Wednesday, September 5, 2012

James Wright

A Lament for the Martyrs

    I am sitting in an outdoor cafe across the street from the
Coliseum. The noon is so brilliant that I have to wear my dark
glasses. You would think a Roman noon could lay even the
Coliseum wide open.
    But darknesses still foul the place and its hateful grandeur.
The Roman Chamber of Commerce and Betelgueze in
combine could gut the Coliseum by day or by night till the
ghost of Mussolini and the ghost of God turned blue in the
face, and light wouldn't mean a thing in that darkness. Cities
are times of day. Once Rome was noon. Do you get me? To
take a slow lazy walk with Quintus Horatius Flaccus at four
o'clock in the night was to become light. If you don't believe
me, I offer you a method of scientific verification. I lay you
eight to five that you will go blind if you take a walk at high
noon with the President of the United States. I love my
country for its light. I love Rome because Horace lived there.
I am afraid of the dark. I am game to live with intelligent
sinners. Sometimes these days the Romans say that whatever
the Barbarians left behind was later sacked and raped by the
Barberinis, the noble family who needed the remnant marble
for their country palaces. I find them fair enough for me.
When I was a boy, the mayors of five towns in the Ohio
River Valley solved the practical problems of prohibition by
picking the purest and most perfect bootlegger between
Pittsburgh and Cincinnati to become Chairman of the
Committee for Liquor Control. I think it would be wicked
for me to wonder what the five mayors did with their cut in
private. All I know is that within a year after Milber's public
appointment to a legal office, a symphony orchestra
mysteriously appeared in one town, two spacious football
stadiums appeared in two other towns, the madame of the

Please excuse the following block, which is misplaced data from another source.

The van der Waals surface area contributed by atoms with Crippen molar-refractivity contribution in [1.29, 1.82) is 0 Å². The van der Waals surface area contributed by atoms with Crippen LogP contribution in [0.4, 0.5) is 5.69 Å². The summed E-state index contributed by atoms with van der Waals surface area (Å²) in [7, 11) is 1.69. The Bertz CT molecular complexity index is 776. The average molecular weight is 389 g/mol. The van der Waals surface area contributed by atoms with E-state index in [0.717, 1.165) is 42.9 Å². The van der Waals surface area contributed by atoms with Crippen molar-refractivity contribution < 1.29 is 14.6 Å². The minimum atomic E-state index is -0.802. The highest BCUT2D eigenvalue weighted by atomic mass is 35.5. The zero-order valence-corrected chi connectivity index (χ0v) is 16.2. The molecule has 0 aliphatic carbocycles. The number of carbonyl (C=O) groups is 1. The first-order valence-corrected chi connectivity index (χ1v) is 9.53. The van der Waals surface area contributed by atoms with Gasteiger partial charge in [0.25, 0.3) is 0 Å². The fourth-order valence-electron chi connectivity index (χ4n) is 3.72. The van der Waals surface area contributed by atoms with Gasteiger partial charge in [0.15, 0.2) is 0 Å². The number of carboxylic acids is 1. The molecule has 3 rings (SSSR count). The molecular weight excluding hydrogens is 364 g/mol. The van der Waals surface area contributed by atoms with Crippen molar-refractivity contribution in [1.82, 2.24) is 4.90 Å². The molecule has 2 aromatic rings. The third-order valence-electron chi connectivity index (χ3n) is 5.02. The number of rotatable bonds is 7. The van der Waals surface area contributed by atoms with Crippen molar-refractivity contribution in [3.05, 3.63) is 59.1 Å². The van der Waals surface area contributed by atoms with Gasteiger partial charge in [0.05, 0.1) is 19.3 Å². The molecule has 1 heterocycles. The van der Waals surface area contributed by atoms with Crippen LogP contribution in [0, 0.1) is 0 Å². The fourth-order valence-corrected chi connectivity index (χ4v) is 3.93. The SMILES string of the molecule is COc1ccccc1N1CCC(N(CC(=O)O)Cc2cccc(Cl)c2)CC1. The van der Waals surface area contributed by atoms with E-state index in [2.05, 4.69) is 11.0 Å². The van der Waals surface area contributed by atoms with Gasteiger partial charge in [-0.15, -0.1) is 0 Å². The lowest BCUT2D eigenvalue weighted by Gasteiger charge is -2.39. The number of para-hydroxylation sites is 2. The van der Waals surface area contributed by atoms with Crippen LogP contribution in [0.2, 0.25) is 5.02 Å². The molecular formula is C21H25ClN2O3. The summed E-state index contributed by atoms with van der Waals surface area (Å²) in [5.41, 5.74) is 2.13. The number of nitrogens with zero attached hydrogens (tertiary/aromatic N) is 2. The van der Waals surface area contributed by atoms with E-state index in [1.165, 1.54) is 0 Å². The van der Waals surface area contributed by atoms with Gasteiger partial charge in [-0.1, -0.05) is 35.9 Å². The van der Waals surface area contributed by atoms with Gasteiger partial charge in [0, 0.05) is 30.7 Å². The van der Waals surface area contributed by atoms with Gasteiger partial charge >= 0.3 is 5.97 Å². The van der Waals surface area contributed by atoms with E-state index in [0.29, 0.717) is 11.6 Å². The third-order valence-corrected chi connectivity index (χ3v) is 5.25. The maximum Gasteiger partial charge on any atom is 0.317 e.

cathouse in Wheeling was appointed a dollar-a-year man by
the Federal Government, and I lost an essay-contest whose
subject was the life and work of William Dean Howells, an
American author who was born in Martins Ferry, Ohio, for
Christ's sake, and whose books I had never even heard of,
much less read. (As I look back over the shadows of the years,
I confess that I have read one of his novels. I like him. He was
a good friend of Mark Twain.)
    But right now the Roman noon is so brilliant that it hurts
my eyes! I sip my cappuchino at a wobbly sidewalk table and
ponder the antiquities of my own childhood: the beautiful
river, that black ditch of horror; and the streetcars. Where have
they gone now, with their wicker seats that seemed to rattle
behind the dull headlights in the slow dusk, in summer where
everything in Ohio ran down and yet never quite stopped?
    Now, the Romans and the discovered Americans stroll blinded
in the Coliseum, deaf to the shadows the place never loses, even
at noon in Rome, that was for a little while one of the few noons.
    Some archaeologist gouged out the smooth dust floor of the
Coliseum to make it clean. The floor now is a careful revelation.
It is an intricate and intelligent series of ditches, and the sun
cannot reach them. They are the shadows of starved people who
did not even want to die. They were not even Jews.
    There is no way to get rid of the shadows of human beings
who could find God only in that last welcome of the creation,
the maws of tortured animals.
    Is that last best surest way to heaven the throat of the
hungry? If it is, God is very beautiful, if not very bright.
    Who are the hungry? What color is a hungry shadow?
    Even the noon sunlight in the Coliseum is the golden
shadow of a starved lion, the most beautiful of God's creatures
except maybe horses.

--James Wright

in Unmuzzled Ox, Vol. IV, No. 1, 1976


No comments:

Post a Comment